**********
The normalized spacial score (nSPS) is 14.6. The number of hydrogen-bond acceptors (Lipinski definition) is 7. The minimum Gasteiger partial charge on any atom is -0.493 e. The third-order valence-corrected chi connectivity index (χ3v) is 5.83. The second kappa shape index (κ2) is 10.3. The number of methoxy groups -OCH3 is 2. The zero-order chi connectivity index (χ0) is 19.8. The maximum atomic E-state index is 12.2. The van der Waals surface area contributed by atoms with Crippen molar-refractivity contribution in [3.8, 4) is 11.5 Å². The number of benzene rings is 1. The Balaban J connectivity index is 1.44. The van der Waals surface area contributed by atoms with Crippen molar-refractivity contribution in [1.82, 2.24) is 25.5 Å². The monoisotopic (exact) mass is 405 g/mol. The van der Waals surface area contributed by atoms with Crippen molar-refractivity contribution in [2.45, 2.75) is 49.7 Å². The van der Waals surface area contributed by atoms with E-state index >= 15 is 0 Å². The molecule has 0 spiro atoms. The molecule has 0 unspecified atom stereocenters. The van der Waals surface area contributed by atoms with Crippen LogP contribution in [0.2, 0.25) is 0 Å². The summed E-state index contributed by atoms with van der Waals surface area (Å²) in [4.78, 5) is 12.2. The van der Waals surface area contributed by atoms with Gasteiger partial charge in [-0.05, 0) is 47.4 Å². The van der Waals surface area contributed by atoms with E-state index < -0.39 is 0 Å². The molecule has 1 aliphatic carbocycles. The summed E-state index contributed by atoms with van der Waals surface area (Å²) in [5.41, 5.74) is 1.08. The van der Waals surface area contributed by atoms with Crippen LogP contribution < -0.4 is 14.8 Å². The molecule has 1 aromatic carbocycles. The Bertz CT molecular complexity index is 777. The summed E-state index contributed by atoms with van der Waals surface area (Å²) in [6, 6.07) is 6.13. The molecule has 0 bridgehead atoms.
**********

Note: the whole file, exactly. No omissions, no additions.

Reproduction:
The normalized spacial score (nSPS) is 14.6. The number of hydrogen-bond acceptors (Lipinski definition) is 7. The minimum Gasteiger partial charge on any atom is -0.493 e. The third-order valence-corrected chi connectivity index (χ3v) is 5.83. The second kappa shape index (κ2) is 10.3. The number of methoxy groups -OCH3 is 2. The zero-order chi connectivity index (χ0) is 19.8. The maximum atomic E-state index is 12.2. The van der Waals surface area contributed by atoms with Crippen molar-refractivity contribution in [3.8, 4) is 11.5 Å². The number of benzene rings is 1. The Balaban J connectivity index is 1.44. The van der Waals surface area contributed by atoms with Crippen molar-refractivity contribution in [1.82, 2.24) is 25.5 Å². The monoisotopic (exact) mass is 405 g/mol. The van der Waals surface area contributed by atoms with Crippen molar-refractivity contribution in [2.45, 2.75) is 49.7 Å². The van der Waals surface area contributed by atoms with E-state index >= 15 is 0 Å². The molecule has 0 spiro atoms. The molecule has 0 unspecified atom stereocenters. The van der Waals surface area contributed by atoms with Crippen LogP contribution in [0.2, 0.25) is 0 Å². The summed E-state index contributed by atoms with van der Waals surface area (Å²) in [4.78, 5) is 12.2. The van der Waals surface area contributed by atoms with Gasteiger partial charge in [-0.05, 0) is 47.4 Å². The van der Waals surface area contributed by atoms with E-state index < -0.39 is 0 Å². The molecule has 1 aliphatic carbocycles. The summed E-state index contributed by atoms with van der Waals surface area (Å²) in [5.41, 5.74) is 1.08. The van der Waals surface area contributed by atoms with Crippen LogP contribution < -0.4 is 14.8 Å². The molecule has 1 aromatic carbocycles. The Bertz CT molecular complexity index is 777. The summed E-state index contributed by atoms with van der Waals surface area (Å²) in [6, 6.07) is 6.13. The molecule has 0 bridgehead atoms.